Friday, January 23, 2004

Richmond hangs close, strikes

Spiders keep pressure on Jayhawks, claim surprising win


Richmond guard Tony Dobbins couldn't pinpoint the exact moment when he knew a stunning victory was brewing Thursday night against No. 12 Kansas University, but he had a good idea why it happened.

Basically, the Jayhawks let the Spiders do what spiders do best -- hang around, trap you in their web and pounce. That's exactly what Richmond did to shock Kansas, 69-68, at Allen Fieldhouse.

Kansas (11-3) consistently held a six-point edge in the second half, but failed to deliver a knockout punch.

"It's always tough when you're the home team and you're expected to win, because that was the case tonight," said Dobbins, who eventually hit the game-winner with 1.3 seconds left. "They were expected to win, so at a point in the game the pressure kind of shifts to them because they're on their home court. They're supposed to be blowing us out."

Under the watchful eyes of 16,300 restless fans, Kansas wilted under that pressure. Meanwhile, Richmond didn't fear the fieldhouse, the capacity crowd or the national-television spotlight. Instead, it rose to the occasion.

"Our kids handled the environment really well," said Richmond coach Jerry Wainwright. "All of a sudden they got the feeling that we could win. The building's not going to score a basket unless you let it score a basket."

The Jayhawks led 63-54 with 6:21 remaining, but made just two shots the rest of the game. Turnovers by Keith Langford and Wayne Simien bumbled away scoring opportunities. Then Langford and Aaron Miles each bricked two free throws.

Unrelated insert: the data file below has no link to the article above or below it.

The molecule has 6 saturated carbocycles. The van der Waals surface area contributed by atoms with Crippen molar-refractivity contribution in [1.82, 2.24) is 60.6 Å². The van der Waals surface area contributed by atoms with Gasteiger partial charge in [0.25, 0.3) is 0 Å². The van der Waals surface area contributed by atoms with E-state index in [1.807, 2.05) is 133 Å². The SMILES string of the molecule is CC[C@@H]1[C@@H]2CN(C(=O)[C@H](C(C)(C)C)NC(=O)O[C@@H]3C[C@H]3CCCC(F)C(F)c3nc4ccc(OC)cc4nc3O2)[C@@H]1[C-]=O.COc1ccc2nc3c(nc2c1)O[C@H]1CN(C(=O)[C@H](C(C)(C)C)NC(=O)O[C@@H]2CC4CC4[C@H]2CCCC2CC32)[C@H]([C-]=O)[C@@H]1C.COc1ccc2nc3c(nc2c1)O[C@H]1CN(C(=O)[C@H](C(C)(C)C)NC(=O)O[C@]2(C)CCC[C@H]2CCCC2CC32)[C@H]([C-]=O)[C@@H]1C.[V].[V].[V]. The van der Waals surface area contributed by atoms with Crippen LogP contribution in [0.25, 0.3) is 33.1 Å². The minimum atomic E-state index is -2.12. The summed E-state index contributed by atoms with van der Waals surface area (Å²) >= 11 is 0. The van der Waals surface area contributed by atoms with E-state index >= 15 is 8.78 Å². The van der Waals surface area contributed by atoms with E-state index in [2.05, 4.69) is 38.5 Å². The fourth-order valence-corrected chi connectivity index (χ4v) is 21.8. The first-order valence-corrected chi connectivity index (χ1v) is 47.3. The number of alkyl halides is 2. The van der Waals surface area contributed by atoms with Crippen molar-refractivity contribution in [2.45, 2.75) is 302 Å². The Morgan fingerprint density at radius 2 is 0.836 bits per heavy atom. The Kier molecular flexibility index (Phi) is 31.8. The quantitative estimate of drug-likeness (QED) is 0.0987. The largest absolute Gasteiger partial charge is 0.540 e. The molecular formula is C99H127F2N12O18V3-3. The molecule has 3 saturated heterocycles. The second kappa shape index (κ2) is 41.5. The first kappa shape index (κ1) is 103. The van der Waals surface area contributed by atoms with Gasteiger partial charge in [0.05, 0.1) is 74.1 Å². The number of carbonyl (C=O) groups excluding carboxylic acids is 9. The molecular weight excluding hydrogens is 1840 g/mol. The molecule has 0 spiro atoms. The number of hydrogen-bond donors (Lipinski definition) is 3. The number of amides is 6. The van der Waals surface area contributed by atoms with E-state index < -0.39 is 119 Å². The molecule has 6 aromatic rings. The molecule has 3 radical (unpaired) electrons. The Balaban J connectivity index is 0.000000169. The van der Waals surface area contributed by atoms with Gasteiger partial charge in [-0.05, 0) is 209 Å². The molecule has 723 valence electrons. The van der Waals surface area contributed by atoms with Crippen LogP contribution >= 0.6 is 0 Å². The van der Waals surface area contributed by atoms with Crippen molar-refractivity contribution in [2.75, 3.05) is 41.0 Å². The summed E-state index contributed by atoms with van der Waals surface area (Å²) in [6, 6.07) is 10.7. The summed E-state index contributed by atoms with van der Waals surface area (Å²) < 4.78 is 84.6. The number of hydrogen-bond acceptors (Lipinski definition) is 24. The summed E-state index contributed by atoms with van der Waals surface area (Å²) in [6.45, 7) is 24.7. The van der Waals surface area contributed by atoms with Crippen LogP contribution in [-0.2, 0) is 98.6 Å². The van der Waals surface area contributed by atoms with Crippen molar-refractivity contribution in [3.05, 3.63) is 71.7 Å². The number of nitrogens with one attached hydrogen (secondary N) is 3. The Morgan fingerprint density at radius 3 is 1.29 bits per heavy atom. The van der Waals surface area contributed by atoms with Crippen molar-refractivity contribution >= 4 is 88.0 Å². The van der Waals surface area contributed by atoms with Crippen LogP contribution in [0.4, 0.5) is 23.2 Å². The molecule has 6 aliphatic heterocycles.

Richmond (10-8) weaved its pick-and-roll offense around the KU defense to create timely treys all game long, and once again it freed Mike Skrocki for a pair of three-pointers. Patrick O'Malley added a third with 47 seconds left. That put the Spiders in position for their final strike that played out consistently with the previous five minutes as Kansas squirmed and struggled to maintain composure.

"We knew we were going to play zone on the last possession because we had the shot clock in our favor," Skrocki said. "They passed it around, and we were able to match up with them pretty well."


Kansas University coach Bill Self stomps on the Allen Fieldhouse court during the Jayhawks' 69-68 loss to Richmond. Self picked up his first technical as KU's coach in the loss Thursday at KU.

Dobbins blocked Miles' three-point try with 11.1 seconds left, and then hit a spinning, fadeaway jumper over Miles for the win.

"I knew that I had a smaller defender on me," Dobbins said, "and I just drove, drove, spun back and shot it. I shot the same shot the first play of the game and left it short."

Through it all, the Spiders seemed unfazed. They had shot just 35 percent, been outrebounded by 13 and thrashed in the paint when KU went there, but they stuck to the plan.

"You have to have a sense of being able to seize the moment," Dobbins said, "and that's something we were able to do. We relish being able to come in here in a hostile environment. This is a building with a lot of tradition and a lot of history, and we were just glad to be a part of it. But we didn't want to be content with being a part of it. We wanted to play hard and try to get a victory."

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